Medical device makers aren’t the only group with responsibility for preventing cyber attacks on their products. Health systems, hospitals, and other healthcare delivery organizations have to be accountable here as well.

Hospitals have tens of thousands of medical devices in their buildings, and most of them are connected to the Internet in some way. Each device presents an opportunity for a hacker to gain access to the entire hospital’s system, meaning an attack on one device presents a threat to every other device, computer, and server on the network.

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Hospitals and care delivery organizations can’t afford to suffer large-scale medical device hacks. For that reason, many startups have emerged to help them track all of the devices on their networks and stop attacks in their tracks.

Cylera is an innovative startup in this space. It protects against medical device cybersecurity attacks by analyzing health systems’ and hospitals’ networks to identify and categorize the devices on them. With this information, it looks for vulnerabilities, identifies breaches, and protects against threats in a way that doesn’t interfere with device performance or patient health.

Cynerio is another startup that wants to secure connected medical devices by giving providers visibility into the devices that are on their networks, detecting anomalies, and stopping attacks. The company plans to accomplish these goals by constantly monitoring the behavior of providers’ connected medical devices.

CyberMDX is an Internet of Medical Things (IoMT) cybersecurity company with an interesting solution. Its product enables providers to discover and track the IoMT and IoT devices on their networks, assess each device and the overall network for risks, and contain threats from a centralized dashboard.

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This sector has gotten quite crowded, and other startups in it that deserve an honorable mention include:

  • Zingbox develops IoT security solutions for healthcare organizations, enterprises, and manufacturers. It tracks all of the connected devices on providers’ networks, uses machine learning instead of “traditional endpoint security agents” to identify threats, and creates usage policies for different groups of devices.

  • Virta Labs allows providers’ IT and clinical engineering teams to track and identify medical devices on their networks, determine the risk to each device, share relevant data with other teams, and see the complete history for every connected device.

  • Medigate’s initial product started as a medical device security platform for health systems and hospitals. This solution gives administrators visibility into the connected devices on their clinical network, identifies threats, and “minimizes the device attack surface through clinical micro segmentation and tailored security policies.” Over the past year, it has expanded to provide a general IoT security product to enterprises.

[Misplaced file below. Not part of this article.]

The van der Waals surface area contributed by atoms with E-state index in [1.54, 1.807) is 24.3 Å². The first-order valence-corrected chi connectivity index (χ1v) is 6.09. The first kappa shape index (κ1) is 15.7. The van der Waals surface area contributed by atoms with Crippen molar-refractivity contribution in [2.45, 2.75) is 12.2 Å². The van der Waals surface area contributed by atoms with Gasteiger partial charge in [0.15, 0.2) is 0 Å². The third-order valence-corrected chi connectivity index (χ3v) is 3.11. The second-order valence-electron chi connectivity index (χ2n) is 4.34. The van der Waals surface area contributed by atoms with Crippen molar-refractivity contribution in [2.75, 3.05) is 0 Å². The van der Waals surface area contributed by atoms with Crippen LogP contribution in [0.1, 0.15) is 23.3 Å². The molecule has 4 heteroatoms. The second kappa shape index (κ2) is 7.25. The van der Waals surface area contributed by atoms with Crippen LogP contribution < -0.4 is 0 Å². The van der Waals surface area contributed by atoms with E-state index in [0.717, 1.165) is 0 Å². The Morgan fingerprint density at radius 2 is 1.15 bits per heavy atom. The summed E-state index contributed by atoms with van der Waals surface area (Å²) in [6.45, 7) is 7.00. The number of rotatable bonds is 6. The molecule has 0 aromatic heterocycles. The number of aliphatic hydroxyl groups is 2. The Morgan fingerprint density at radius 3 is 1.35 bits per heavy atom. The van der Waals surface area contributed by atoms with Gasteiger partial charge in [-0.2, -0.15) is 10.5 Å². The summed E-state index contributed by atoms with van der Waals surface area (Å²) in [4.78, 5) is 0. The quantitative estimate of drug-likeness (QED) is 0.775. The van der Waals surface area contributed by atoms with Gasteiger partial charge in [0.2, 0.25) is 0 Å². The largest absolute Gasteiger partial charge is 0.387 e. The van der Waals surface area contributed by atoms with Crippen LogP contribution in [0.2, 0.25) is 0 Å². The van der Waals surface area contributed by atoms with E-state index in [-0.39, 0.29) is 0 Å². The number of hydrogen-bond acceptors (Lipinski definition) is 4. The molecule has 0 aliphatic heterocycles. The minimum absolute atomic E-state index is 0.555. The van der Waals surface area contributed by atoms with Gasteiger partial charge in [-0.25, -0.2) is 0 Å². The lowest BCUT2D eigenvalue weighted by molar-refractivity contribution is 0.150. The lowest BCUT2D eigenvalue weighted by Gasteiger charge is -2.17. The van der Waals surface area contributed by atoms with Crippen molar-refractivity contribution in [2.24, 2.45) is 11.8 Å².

• MediTechSafe’s solution is similar to CyberMDX’s and Medigate’s products. It allows hospitals’ IT teams to track device inventory and connectivity, estimate the risk for each device on the network, create security control plans for each IoMT product, and report on their risk management efforts.

  • Armis is a general IoT security tool that also offers a passive, agentless IoMT solution to health systems and hospitals. It gives providers visibility into all of the connected devices on their networks and monitors these devices to detect vulnerabilities, identify threats, and stop attacks from spreading.

  • Senrio allows hospital IT teams to track and categorize all of the connected products—including phones, medical devices, computers, and servers—on their networks. While it’s not a tool built specifically for medical device security, Senrio users will know right away when a rogue device joins their network.

Medical Device Cybersecurity Startups Investor and Funding Landscape

You now have a better understanding of how different cybersecurity startups plan to protect medical devices from intrusions. But, to fully grasp the competitive landscape, you need to look at each company’s funding.

That’s why our team compiled the funding data and investor list for each startup mentioned in this piece. As you’ll see, several companies have raised tens of millions of dollars, and one company has secured more than one hundred million dollars in venture backing. Check out the Airtable database below to see how medical device cybersecurity startups stack up in terms of their funding:

Jack KaufmanSecureTech